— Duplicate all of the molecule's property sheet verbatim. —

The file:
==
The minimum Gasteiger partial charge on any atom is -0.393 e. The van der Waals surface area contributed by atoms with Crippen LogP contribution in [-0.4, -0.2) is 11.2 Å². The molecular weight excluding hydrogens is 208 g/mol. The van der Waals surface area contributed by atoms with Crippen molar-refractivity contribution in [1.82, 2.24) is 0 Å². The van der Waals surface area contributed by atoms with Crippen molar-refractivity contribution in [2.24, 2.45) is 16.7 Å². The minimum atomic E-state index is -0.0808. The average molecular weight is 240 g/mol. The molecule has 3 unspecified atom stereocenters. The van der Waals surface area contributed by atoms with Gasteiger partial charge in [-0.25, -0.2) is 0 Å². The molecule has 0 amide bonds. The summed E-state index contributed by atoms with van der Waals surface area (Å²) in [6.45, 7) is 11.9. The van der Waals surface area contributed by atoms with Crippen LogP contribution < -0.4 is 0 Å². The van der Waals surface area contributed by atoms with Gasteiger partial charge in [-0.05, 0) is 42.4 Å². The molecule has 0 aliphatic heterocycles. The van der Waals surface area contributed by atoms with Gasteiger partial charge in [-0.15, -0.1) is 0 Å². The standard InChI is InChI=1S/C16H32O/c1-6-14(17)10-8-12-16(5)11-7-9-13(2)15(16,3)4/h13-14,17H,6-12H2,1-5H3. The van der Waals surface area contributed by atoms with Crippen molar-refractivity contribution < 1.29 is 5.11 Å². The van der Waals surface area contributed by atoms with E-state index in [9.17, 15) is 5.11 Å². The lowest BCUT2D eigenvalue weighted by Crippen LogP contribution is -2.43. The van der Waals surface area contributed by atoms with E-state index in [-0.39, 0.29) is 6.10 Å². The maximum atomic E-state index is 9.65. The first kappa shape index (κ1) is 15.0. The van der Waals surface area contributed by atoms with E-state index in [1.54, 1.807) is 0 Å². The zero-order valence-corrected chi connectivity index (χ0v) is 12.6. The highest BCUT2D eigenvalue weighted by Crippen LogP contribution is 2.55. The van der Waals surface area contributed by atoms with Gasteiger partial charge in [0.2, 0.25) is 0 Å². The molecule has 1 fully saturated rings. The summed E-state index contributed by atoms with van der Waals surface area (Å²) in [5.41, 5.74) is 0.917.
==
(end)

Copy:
The minimum Gasteiger partial charge on any atom is -0.393 e. The van der Waals surface area contributed by atoms with Crippen LogP contribution in [-0.4, -0.2) is 11.2 Å². The molecular weight excluding hydrogens is 208 g/mol. The van der Waals surface area contributed by atoms with Crippen molar-refractivity contribution in [1.82, 2.24) is 0 Å². The van der Waals surface area contributed by atoms with Crippen molar-refractivity contribution in [2.24, 2.45) is 16.7 Å². The minimum atomic E-state index is -0.0808. The average molecular weight is 240 g/mol. The molecule has 3 unspecified atom stereocenters. The van der Waals surface area contributed by atoms with Gasteiger partial charge in [-0.25, -0.2) is 0 Å². The molecule has 0 amide bonds. The summed E-state index contributed by atoms with van der Waals surface area (Å²) in [6.45, 7) is 11.9. The van der Waals surface area contributed by atoms with Crippen LogP contribution < -0.4 is 0 Å². The van der Waals surface area contributed by atoms with Gasteiger partial charge in [-0.05, 0) is 42.4 Å². The molecule has 0 aliphatic heterocycles. The van der Waals surface area contributed by atoms with Gasteiger partial charge in [-0.15, -0.1) is 0 Å². The standard InChI is InChI=1S/C16H32O/c1-6-14(17)10-8-12-16(5)11-7-9-13(2)15(16,3)4/h13-14,17H,6-12H2,1-5H3. The van der Waals surface area contributed by atoms with Crippen molar-refractivity contribution < 1.29 is 5.11 Å². The van der Waals surface area contributed by atoms with E-state index in [9.17, 15) is 5.11 Å². The lowest BCUT2D eigenvalue weighted by Crippen LogP contribution is -2.43. The van der Waals surface area contributed by atoms with E-state index in [-0.39, 0.29) is 6.10 Å². The maximum atomic E-state index is 9.65. The first kappa shape index (κ1) is 15.0. The van der Waals surface area contributed by atoms with E-state index in [1.54, 1.807) is 0 Å². The zero-order valence-corrected chi connectivity index (χ0v) is 12.6. The highest BCUT2D eigenvalue weighted by Crippen LogP contribution is 2.55. The van der Waals surface area contributed by atoms with Gasteiger partial charge in [0.2, 0.25) is 0 Å². The molecule has 1 fully saturated rings. The summed E-state index contributed by atoms with van der Waals surface area (Å²) in [5.41, 5.74) is 0.917.